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Tuesday, January 31, 2017

Java Generics

Motivations


Generics have been introduced in the Java language to avoid runtime errors and allow the compiler to detect problems. Suppose you have the following code:
    
    String count="count:";
    Integer countNumber=20;
    List list=new LinkedList();
    list.add(count);
    list.add(countNumber);
    Iterator it=list.iterator();
    String result="";
    while(it.hasNext()){
     result+=(String)it.next();
    }
    System.out.println(result);
The code above compiles successfully but launches this error at runtime:
 java.lang.ClassCastException: java.lang.Integer cannot be cast to java.lang.String

if we replace the code above with the code shown below
   
   String count="count:";
   Integer countNumber=20;
   List<string> list=new LinkedList<string>();
   list.add(count);
   list.add(countNumber);
   Iterator<string> it=list.iterator();
   String result="";
   while(it.hasNext()){
     result+=it.next();
   }
   System.out.println(result);
Now the code doesn't compile successfully but launches the following compiler error:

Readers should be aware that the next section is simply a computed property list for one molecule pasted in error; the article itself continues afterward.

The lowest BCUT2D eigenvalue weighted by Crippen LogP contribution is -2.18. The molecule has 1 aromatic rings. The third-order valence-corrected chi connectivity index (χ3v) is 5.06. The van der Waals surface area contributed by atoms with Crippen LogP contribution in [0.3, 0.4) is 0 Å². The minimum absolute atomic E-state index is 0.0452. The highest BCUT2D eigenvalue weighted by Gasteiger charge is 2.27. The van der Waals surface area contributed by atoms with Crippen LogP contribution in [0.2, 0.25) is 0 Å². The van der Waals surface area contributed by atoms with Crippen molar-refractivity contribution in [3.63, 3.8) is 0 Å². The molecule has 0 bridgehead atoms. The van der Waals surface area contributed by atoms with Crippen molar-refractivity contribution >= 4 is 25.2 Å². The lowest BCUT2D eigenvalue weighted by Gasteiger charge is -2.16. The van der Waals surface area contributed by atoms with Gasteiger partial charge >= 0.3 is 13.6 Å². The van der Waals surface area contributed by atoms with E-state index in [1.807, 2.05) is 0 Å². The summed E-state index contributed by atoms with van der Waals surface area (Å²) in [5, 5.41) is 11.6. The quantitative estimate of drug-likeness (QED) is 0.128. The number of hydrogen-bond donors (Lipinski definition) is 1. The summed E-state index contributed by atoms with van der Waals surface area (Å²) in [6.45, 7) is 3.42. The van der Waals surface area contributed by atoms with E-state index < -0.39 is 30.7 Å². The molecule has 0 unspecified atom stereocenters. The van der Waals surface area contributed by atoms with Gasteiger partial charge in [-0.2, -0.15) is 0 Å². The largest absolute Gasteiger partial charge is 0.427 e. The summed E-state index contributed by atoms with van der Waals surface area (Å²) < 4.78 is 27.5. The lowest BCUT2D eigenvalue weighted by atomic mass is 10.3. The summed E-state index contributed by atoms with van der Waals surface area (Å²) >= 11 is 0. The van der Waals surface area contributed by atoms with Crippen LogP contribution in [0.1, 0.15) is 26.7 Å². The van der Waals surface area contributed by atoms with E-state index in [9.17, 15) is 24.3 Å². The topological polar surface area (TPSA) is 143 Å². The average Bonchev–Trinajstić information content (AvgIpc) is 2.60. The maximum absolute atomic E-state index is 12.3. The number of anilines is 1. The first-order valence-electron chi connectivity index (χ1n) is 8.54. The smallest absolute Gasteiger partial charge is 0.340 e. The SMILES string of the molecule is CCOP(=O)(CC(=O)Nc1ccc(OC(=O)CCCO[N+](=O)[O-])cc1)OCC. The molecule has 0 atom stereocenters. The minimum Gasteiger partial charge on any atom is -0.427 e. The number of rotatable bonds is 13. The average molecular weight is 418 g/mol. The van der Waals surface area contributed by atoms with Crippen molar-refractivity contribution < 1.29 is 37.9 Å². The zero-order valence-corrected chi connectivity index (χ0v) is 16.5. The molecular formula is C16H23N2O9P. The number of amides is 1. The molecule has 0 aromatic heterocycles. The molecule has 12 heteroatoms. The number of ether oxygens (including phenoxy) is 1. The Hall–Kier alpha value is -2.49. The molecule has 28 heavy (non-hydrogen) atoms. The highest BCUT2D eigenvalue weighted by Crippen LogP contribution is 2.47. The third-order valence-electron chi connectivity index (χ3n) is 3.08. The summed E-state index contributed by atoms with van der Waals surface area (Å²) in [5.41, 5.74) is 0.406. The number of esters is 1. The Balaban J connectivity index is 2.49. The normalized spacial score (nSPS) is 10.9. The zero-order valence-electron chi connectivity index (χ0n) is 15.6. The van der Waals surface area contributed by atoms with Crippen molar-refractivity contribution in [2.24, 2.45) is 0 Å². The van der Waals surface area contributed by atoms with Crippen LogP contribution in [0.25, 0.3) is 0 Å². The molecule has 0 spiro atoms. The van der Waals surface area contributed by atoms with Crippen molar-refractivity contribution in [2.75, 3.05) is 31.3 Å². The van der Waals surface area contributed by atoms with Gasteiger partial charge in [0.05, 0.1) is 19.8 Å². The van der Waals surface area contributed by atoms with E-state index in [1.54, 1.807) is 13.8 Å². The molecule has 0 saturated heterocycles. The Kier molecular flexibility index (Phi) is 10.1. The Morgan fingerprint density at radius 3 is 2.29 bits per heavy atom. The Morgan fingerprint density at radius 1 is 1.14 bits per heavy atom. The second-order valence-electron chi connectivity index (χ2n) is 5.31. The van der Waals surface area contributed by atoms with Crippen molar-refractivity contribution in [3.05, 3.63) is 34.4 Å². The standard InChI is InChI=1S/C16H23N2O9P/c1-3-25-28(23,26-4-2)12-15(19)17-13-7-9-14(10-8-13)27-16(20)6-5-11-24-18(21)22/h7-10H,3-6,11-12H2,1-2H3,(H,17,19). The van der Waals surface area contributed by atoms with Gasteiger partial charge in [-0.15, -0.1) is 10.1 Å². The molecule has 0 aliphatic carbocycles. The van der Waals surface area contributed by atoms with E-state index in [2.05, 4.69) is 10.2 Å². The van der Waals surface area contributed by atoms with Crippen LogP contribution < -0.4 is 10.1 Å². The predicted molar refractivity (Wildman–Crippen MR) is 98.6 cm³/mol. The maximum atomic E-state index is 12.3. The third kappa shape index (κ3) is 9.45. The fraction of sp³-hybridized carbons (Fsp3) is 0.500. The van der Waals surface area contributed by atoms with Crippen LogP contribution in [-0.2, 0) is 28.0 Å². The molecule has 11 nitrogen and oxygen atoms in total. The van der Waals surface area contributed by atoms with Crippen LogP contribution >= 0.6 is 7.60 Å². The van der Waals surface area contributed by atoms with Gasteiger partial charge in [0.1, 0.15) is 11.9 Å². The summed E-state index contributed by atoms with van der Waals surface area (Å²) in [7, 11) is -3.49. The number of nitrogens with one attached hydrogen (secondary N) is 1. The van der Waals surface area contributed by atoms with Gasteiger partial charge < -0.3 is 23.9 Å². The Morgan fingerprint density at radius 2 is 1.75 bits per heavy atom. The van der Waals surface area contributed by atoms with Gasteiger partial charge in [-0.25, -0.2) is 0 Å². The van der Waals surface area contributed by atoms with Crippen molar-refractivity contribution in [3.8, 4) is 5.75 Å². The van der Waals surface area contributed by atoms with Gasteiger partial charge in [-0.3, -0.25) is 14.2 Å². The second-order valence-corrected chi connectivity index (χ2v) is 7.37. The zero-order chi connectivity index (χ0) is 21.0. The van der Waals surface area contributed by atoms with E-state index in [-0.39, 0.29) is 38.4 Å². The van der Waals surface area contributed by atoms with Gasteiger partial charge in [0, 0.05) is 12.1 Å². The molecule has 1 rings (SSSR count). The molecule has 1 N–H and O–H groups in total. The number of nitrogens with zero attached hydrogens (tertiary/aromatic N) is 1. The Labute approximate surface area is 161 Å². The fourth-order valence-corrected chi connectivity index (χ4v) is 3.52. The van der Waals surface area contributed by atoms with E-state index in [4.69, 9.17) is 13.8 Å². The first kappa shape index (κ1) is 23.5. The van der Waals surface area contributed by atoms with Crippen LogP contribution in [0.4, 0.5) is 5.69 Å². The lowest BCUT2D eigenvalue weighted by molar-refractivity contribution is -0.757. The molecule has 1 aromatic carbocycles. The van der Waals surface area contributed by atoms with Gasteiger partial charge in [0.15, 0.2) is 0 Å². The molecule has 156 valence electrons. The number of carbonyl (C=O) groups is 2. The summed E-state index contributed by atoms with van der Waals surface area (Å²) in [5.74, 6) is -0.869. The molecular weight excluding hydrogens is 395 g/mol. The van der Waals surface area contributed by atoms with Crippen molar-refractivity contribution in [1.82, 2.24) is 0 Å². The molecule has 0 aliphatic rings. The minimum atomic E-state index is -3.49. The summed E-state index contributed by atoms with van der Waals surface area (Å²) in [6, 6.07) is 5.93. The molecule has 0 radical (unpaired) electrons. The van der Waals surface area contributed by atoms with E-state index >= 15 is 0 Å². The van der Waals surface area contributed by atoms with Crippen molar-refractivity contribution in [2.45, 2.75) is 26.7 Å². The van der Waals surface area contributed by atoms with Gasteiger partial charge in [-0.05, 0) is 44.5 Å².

The method add(String) in the type List is not applicable for the arguments (Integer)
As you can see problems are detected at compile time and not at runtime

Erasure


Generics work at runtime with erasure, so the compiler removes all of the information on type parameters of generics method or class. This compiler behaviour allows Java Applications to be compatible with previous Java versions that don't make use of generics. So we can consider Generics Types as information given to the compiler, but at runtime no information is present on Generics Types.
We can distinguish two terms :
  • Generics Types: List<String>
  • Raw Types (legacy code): List

Besides generics can be used at different level:
  • Generic Class: a class that makes use of variable types;
  • Generic Method: a method that makes use of variable types.

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